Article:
This demonstration allows you to view the binomial distribution and the normal approximation to it as a function of the probability of a success on a given trial and the number of trials. It can be used to compute binomial probabilities and normal approximations of those probabilities.
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Content Quality Concerns:
The material uses capital "N" for the sample size which may not align with the more typical "n" that is used in most statistics textbooks. The supporting materials also use "M" for the mean of a population which may confuse some students. It would be helpful to see more exercises illustrating when the approximation is appropriate.
Content Quality Strengths:
Nice graphical representation of the probability being estimated. Good definition of the central limit theorem and discussion about the continuity correction with an example. Provides a reasonable presentation of the binomial approximation.
Ease of Use Concerns:
This applet presents in a rather small form that is to be expected given the age of the applet. It is readable by a person sitting at a computer monitor but it would be difficult to use for classroom presentation on a large overhead projector. The applet also has a problem in that the upper line of text is obscured by the window border. This occurred for the reviewer in both Mozilla and Internet Explorer on a PC.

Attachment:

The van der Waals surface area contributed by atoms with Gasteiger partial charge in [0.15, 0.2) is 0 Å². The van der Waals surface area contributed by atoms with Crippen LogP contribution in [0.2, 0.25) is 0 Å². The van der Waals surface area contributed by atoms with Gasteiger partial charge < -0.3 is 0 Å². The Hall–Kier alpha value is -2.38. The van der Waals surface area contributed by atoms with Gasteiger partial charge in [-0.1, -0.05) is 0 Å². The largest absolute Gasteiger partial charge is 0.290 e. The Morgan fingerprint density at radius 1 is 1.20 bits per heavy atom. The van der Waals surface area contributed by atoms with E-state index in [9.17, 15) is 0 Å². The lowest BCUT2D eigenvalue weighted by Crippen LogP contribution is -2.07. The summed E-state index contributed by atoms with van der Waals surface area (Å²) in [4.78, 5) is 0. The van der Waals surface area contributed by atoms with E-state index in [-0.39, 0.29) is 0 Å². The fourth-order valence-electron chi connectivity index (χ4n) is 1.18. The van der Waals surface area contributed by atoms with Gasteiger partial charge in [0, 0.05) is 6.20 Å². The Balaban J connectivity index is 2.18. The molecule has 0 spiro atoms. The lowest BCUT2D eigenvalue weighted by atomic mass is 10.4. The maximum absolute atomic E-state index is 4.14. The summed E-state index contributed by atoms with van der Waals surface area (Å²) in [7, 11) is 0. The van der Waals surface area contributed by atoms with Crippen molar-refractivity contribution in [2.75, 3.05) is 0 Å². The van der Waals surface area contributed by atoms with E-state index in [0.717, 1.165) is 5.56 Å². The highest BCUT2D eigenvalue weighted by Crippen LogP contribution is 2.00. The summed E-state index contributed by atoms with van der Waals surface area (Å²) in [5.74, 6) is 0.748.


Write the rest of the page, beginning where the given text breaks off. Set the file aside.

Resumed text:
Ease of Use Strengths:
This applet has very clear instructions and it is very easy to use. The item is visually engaging and interactive.
Potential Effectiveness Concerns:
The main weakness of this material is age. It was created many years ago and has some features that are clearly dated. The supporting materials provide exercises that are simply text. They lack interactivity or even answers. The questions themselves do not necessarily encourage the students to use the applet component of the calculator. For instance the exercises include this question: "1. Two equally matched baseball teams play six games. What is the probability that each will win three games?". There is nothing inherent in this question that would drive a student to use the applet or even the normal approximation to the binomial. Another question asks: "4. What is the relationship between N and how well the normal distribution approximates the binomial distribution." (sic) This question does not lead the student to experiment with the applet to discover the relationship. This question could be greatly improved by giving students several values of N to experiment with, then asking them to summarize the result. It should also be noted when it is appropriate to use the normal approximation to do binomial probabilities.
Potential Effectiveness Strengths:
This material does a reasonable job of graphically presenting the binomial approximation.
Potential Effectiveness Rating:
Source Code Available:
Source Code Available
Intended User Role:
Free for All